In 2007, when Feeding San Diego opened its doors, they were met with a trial by fire. The organization's grand opening coincided with San Diego County’s massive wildfires when thousands of families had to evacuate, and nearly 100 homes burned down.
“Disaster preparedness has always been a core part of our organization,” Feeding San Diego CEO, Vince Hall, said. “It’s been integral to what we’ve trained for, and it’s always something we’re prepared for.”
Feeding San Diego is the leading hunger-relief and food rescue organization in San Diego County and the only Feeding America affiliate in the region. Since the COVID-19 pandemic began, there has been a dramatic spike in need for food across the county, and Feeding San Diego has stepped up to the challenge.
“In the past, 1 in 8 people are facing hunger,” Hall said. “Now, we are seeing a 50 percent increase in hunger due to the fact that nearly 30 percent of San Diegans are unemployed. People don’t wear 'I’m hungry' on a T-shirt. They just struggle silently.”
During normal times, 97 percent of the food Feeding San Diego distributes to the community is rescued and they only have to purchase 20 to 25 truckloads of food each year. However, because of COVID-19, the nonprofit had to order 133 truckloads to support demand in the months of March and April alone. While Feeding San Diego has conservatively estimated they have fed more than 600,000 people since the start of COVID-19 shelter-in-place orders, it is likely they will feed significantly more through the rest of 2020.
"In the first week of crisis, we knew this wasn't going to be a one-time food distribution for people in need,” Hall said. “We sought to create a county-wide schedule for food distribution that’s predictable and consistent. We knew this would be a marathon not a sprint.”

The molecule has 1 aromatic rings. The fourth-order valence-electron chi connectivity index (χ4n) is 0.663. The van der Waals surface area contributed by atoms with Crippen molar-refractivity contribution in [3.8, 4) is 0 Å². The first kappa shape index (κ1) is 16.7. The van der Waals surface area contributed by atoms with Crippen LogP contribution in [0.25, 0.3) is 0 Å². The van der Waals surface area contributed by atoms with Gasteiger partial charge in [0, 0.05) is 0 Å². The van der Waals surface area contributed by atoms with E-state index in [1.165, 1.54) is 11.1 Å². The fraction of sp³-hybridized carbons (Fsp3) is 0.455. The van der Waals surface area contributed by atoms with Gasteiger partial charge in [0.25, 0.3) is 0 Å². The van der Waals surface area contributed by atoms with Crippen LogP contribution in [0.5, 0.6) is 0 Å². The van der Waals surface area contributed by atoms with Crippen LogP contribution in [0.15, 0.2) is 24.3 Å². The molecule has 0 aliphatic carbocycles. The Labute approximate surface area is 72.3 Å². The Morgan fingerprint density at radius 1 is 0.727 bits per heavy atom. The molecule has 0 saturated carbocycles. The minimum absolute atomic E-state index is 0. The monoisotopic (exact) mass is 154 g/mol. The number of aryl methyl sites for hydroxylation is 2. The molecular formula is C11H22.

Feeding San Diego distributes meals in partnership with 300 local charities, schools, faith communities, meal sites and food pantries across San Diego County.
WHO NEEDS HELP?
Although volunteers assist the nonprofit with food distribution, the organization is managed by full- and part-time staff. Feeding San Diego also secured an SBA Paycheck Protection Program (PPP) loan through California Bank & Trust (CB&T) that helped maintain 58 jobs.
“We look at it as every dollar we have to pull from fundraising to use toward payroll, is a dollar less we have for food to feed people,” Hall said. "CB&T is more than just our PPP lender, they're our advocate. They have educated the community about our work and have even donated money to our organization."
“In the past, other Feeding Americas (across the U.S.) relied on each other to step in and help fill the gaps when we didn’t have enough food to meet the demands of a crisis. However, this pandemic is like a 50-state hurricane,” he said. “We’re lucky to have organizations like CB&T who invest in our charitable work and help those most affected by this crisis.”
CB&T donated $10,000 to Feeding San Diego to help their important work of supplying food to families in need. If you would like to read more or learn how to assist this organization, visit https://feedingsandiego.org/ [cite::171::cite] [cite::172::cite]